Not so long ago, my life was full of “if onlys.” If only my life wasn’t such a mess. If only I had more money. If only I weren’t so lonely. If only I could find a better job. If only, if only, if only. The biggest “if only” of all was, “If only I could quit drinking.”
By 2011, I was uncomfortable with my drinking and started trying to take nights off and moderate. By 2014, I knew, unequivocally, that I had a serious problem with alcohol and thought about trying to quit all the time. By 2017, I was making serious attempts to stop. No matter what I did, though, I could never seem to get a solid grip on the sober rope. I knew booze was ruining my life. I knew that it was going to keep getting worse. I knew that I had to quit. I was desperate and discouraged and willing to do absolutely anything in my power to quit drinking.
Except, that is, to actually quit drinking.
I know. Bear with me here.
The first and most important thing is that I was a MESS. My drinking was negatively affecting absolutely every aspect of my life. I was messing up at work. I was messing up with friends and family. I was messing up financially. I was messing up as a mother. I was completely unbalanced emotionally. My whole life seemed to be crashing down around me and I felt suffocated under the burden of it all. The only thing that ever provided any relief at all was drinking, and as desperate as I was to get sober, I was just as desperate to escape all the other problems in my life.
I was stuck in a vicious cycle in which all I could think was, “If only I could get sober (I could solve all the problems in my life)” but also felt, absolutely desperately, that I could not quit drinking until those problems had been solved. The “if onlys” went both ways, you see.
“If only I could find a less stressful job,” (I could quit drinking).
“If only I could get out from under all this debt,” (I could quit drinking).
“If only I had more supportive friends,” (I could quit drinking).
“If only I could get a break from parenting,” (I could quit drinking).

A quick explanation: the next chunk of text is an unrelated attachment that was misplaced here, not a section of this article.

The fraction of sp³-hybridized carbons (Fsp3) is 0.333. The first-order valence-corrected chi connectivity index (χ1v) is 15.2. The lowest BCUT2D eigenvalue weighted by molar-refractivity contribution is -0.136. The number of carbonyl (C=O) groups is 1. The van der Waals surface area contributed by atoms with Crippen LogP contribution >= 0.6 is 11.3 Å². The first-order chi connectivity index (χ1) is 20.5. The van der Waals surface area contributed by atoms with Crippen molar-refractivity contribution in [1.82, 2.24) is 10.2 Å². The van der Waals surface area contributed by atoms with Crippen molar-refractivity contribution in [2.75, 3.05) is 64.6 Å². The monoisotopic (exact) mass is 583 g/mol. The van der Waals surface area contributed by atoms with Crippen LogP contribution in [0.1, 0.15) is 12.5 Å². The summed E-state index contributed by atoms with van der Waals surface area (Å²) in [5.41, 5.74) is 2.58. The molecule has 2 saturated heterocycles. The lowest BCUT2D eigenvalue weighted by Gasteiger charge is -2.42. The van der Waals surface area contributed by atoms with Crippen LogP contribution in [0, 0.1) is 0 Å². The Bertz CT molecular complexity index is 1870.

After every failed attempt at sobriety I would beat myself up for being weak, for not being able to hang on, for messing up yet again. Then I would get drunk and start rationalizing – of course I couldn’t quit drinking – look at how messed up my life was! Then I would fall into my old pattern of drinking my life away.
Ultimately, I had become the victim in my own story. I felt like I could dream about the things I wanted, but that I had very little power to do anything to make those dreams a reality. Every effort seemed futile. Every choice seemed incorrect. Every goal seemed out of reach.
And so I drank.
My last Day One came on the tail end of a two-week bender, which had been preceded by two additional weeks of some pretty heavy drinking. There had been many, many Day Ones in my past, but that one was different. I was so, so tired of drinking. I had been going so hard for so long that I didn’t even miss alcohol for six solid days. I was actually glad I wasn’t drinking. My body was exhausted. I was emotionally numb. I simply didn’t have the energy to try to sneak a drink, or to dream “if only” scenarios. Mostly I tried to sleep, I played video games, and I spent a lot of time sitting in the shower.
By the time an actual craving hit on day seven, I had six alcohol free days behind me. Even though Snidely was screaming at me that it was time to head to the liquor store, the memory of my last worst time drinking was still so fresh that I was willing to do absolutely ANYTHING to avoid picking up a drink. So I chain smoked cigarettes, ate about a metric ton of chocolate, and scrolled through BOOM for about two hours. That was also the day I wrote my very first post.
Finding this community helped me let go of the “if onlys.” It allowed me to work through my stuff in a safe place, and helped me find a way to stop focusing on a vague future and start focusing on today. After all, today is all I have. And I will not drink today.
Won’t you join me?
More From this Author on How She Quit Drinking:
TOOLS FOR YOUR SOBER TOOLBOX
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